Let’s take a look at what types of green beans there are out there and how to grow green beans!

Varieties

There are two primary types of green beans: pole or bush. Let’s talk about each.

Bush Beans

Bush beans are compact plants that grow between 1 to 2 feet tall. The main advantage of bush beans is how quickly they produce. Many varieties will start producing in as little as 60 days. This is great because you can plant very late in the year and still get a harvest! Many years I plant bush beans as late as July 15th (that’s only about 75 days before our first frost) and still get a super good harvest. The average bush bean variety will produce 10 t 14 days sooner than a pole bean.

How to Grow Green Beans #2

Another advantage of bush beans is the huge variety of colors and sizes they come in! There are easily 50 different types of bush beans in colors ranging green to yellow to purple! It is very easy to tuck a few bush beans into an out of the way (but sunny) corner of your garden. Some years we have bean scattered all over the place.

The biggest disadvantage of bush beans is how much you can harvest from them. Expect to get only 60% of the harvest in the same space from bush beans than what you would expect from a pole variety. The harvest from bush beans also doesn’t last nearly as long either. Only about 3 weeks per plant.

Pole Beans

Pole beans get their name from the fact that they need a “pole” to grow on. Pole beans grow vines that can be as long as 8 to 10 feet and those vines need support. The traditional method is to use tall wooden poles that the beans will climb up, hence the name pole bean. But really any form of trellis will work well for growing pole beans.

How to Grow Green Beans #3

The main advantage of pole beans is the increased harvest per plant. As I stated earlier the ration is around 60% for bush beans. So a spot that grows 10 pounds of pole beans, would grow around 6 pounds of bush beans. Also for those of you with back problems, you will love not having to bend over to pick pole beans.

I also think that having trellises of pole beans adds an huge amount of visual interest to a garden. Let’s face it, who doesn’t love to see a pretty trellis covered in vines, flowers and beans. Bean trellises turn another wise bland garden, into a fun, interesting feature of your yard.

Planting Beans

The best soil for beans is fertile well drained soil with a PH of between 6 and 7, but don’t let your soil conditions stop you, beans are pretty hardy and will do well in most soil types. But if you can I would suggest amending the soil before hand with some organic material, like a good rich compost.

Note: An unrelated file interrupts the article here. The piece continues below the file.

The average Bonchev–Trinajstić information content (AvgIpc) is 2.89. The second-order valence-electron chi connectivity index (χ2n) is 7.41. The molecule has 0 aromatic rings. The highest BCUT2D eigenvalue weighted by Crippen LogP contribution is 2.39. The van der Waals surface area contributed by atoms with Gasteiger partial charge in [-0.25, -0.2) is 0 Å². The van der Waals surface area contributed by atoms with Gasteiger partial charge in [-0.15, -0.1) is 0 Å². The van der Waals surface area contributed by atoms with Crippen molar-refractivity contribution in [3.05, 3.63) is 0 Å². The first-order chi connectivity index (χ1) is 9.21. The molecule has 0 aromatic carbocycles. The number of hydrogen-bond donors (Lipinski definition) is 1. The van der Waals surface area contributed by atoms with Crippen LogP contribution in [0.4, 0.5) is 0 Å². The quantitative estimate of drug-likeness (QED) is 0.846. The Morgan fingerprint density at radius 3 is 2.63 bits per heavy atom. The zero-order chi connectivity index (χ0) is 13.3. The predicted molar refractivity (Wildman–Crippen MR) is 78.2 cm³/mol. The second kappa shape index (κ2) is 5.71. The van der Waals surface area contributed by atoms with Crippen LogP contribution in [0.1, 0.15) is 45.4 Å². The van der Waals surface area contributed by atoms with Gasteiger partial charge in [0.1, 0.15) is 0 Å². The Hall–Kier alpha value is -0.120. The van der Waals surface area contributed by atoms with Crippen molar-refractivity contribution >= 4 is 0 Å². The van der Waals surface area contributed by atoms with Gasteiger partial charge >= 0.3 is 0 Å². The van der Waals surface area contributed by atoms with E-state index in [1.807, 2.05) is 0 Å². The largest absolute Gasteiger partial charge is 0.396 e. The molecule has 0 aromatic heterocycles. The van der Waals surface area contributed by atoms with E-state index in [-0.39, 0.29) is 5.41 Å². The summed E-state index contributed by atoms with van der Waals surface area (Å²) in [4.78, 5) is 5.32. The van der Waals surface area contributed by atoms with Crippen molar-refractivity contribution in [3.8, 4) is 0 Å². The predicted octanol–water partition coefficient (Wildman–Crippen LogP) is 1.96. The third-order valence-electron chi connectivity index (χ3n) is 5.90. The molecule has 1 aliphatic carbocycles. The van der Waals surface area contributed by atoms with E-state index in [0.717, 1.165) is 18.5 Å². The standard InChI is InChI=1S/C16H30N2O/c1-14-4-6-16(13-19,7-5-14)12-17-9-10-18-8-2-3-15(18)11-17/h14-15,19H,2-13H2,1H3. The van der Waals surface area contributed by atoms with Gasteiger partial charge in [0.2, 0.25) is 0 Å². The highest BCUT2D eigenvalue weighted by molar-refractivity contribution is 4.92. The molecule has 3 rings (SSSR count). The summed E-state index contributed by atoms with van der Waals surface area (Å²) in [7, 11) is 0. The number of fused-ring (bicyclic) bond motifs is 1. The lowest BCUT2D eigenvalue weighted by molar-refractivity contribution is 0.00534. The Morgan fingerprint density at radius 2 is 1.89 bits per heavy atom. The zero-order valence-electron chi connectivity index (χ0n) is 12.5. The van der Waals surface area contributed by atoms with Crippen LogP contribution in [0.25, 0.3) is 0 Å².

Beans are a warm season crop and cannot tolerate frost. So it is important to hold off on planting until all worries of frost are gone. Beans also need a soil temperature of at least 60 degrees to germinate but would prefer 70. You can test this buy purchasing a simple and inexpensive Soil Themometer . Covering your bed with plastic for a week or two before planting can quickly bring the soil temperature up as well.

How to Grow Green Beans #8

Both bush and pole beans do best if seeds are directly sown in the soil. You can start your seeds indoors and transplant out, but in all but the coldest climates this is over kill. Beans do just fine being planted directly in the soil and allowed to germinate outdoors.

Sun is a must for beans. Choose a sunny spot that gets at least 8 hours of sun, but they will do much better if you choose a spot with 10 to 12 hours of sun in the summer time.

Plant seeds 1 to 1-1/2 inches deep and roughly 2 inches a part, once the seeds are germinated it may be necessary to thin bush beans to about 4 inches apart and pole beans to about 6 inches.

Beans are the perfect crop to succession plant! Planting a small amount of beans every 2 weeks until mid summer (About 60 to 75 days before your first fall frost) will ensure a continuous supply of fresh beans all summer long!!

Beans are also a great crop to consider inter-planting with other crops. Try radishes, carrots or even lettuce to help utilize the extra space.

Care while Growing

Beans are fairly easy for most of us to care for. Once the plants are up a few inches, it is a good idea to thin if needed. Usually around 4 inches between plants is sufficient, I have found a few places that recommend 6 inches for pole beans, but I have found four inches to be plenty.